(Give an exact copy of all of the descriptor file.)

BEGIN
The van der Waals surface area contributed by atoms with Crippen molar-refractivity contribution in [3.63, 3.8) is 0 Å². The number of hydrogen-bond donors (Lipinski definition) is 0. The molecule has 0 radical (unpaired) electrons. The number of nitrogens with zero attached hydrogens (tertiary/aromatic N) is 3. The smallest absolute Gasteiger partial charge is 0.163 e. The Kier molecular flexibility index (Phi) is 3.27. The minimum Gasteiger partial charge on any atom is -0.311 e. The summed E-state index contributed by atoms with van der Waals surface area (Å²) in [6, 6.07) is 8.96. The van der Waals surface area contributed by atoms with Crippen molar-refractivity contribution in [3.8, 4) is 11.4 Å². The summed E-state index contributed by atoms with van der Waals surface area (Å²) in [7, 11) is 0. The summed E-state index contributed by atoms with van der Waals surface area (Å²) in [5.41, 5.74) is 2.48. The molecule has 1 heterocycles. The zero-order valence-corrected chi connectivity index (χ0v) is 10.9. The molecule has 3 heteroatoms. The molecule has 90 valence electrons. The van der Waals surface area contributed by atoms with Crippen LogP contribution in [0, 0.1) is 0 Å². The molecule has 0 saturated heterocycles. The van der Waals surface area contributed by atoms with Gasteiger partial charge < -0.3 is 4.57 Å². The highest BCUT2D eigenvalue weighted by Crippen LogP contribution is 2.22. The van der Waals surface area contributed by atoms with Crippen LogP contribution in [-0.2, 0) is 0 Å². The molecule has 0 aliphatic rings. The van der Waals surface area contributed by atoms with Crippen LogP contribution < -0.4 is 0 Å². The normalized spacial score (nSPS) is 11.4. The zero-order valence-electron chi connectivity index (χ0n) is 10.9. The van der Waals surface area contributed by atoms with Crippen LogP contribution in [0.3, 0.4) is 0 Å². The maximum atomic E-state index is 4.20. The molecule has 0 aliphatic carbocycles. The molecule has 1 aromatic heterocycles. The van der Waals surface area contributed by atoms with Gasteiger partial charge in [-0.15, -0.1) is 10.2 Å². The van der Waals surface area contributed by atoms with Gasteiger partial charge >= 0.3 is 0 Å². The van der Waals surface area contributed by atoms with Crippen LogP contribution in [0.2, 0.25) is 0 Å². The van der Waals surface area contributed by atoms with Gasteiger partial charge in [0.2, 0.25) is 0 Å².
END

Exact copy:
The van der Waals surface area contributed by atoms with Crippen molar-refractivity contribution in [3.63, 3.8) is 0 Å². The number of hydrogen-bond donors (Lipinski definition) is 0. The molecule has 0 radical (unpaired) electrons. The number of nitrogens with zero attached hydrogens (tertiary/aromatic N) is 3. The smallest absolute Gasteiger partial charge is 0.163 e. The Kier molecular flexibility index (Phi) is 3.27. The minimum Gasteiger partial charge on any atom is -0.311 e. The summed E-state index contributed by atoms with van der Waals surface area (Å²) in [6, 6.07) is 8.96. The van der Waals surface area contributed by atoms with Crippen molar-refractivity contribution in [3.8, 4) is 11.4 Å². The summed E-state index contributed by atoms with van der Waals surface area (Å²) in [7, 11) is 0. The summed E-state index contributed by atoms with van der Waals surface area (Å²) in [5.41, 5.74) is 2.48. The molecule has 1 heterocycles. The zero-order valence-corrected chi connectivity index (χ0v) is 10.9. The molecule has 3 heteroatoms. The molecule has 90 valence electrons. The van der Waals surface area contributed by atoms with Crippen LogP contribution in [0, 0.1) is 0 Å². The molecule has 0 saturated heterocycles. The van der Waals surface area contributed by atoms with Gasteiger partial charge < -0.3 is 4.57 Å². The highest BCUT2D eigenvalue weighted by Crippen LogP contribution is 2.22. The van der Waals surface area contributed by atoms with Crippen LogP contribution in [-0.2, 0) is 0 Å². The molecule has 0 aliphatic rings. The van der Waals surface area contributed by atoms with Crippen LogP contribution < -0.4 is 0 Å². The normalized spacial score (nSPS) is 11.4. The zero-order valence-electron chi connectivity index (χ0n) is 10.9. The van der Waals surface area contributed by atoms with Crippen LogP contribution in [0.3, 0.4) is 0 Å². The maximum atomic E-state index is 4.20. The molecule has 0 aliphatic carbocycles. The molecule has 1 aromatic heterocycles. The van der Waals surface area contributed by atoms with Gasteiger partial charge in [-0.15, -0.1) is 10.2 Å². The van der Waals surface area contributed by atoms with Gasteiger partial charge >= 0.3 is 0 Å². The van der Waals surface area contributed by atoms with Crippen LogP contribution in [0.2, 0.25) is 0 Å². The van der Waals surface area contributed by atoms with Gasteiger partial charge in [0.2, 0.25) is 0 Å².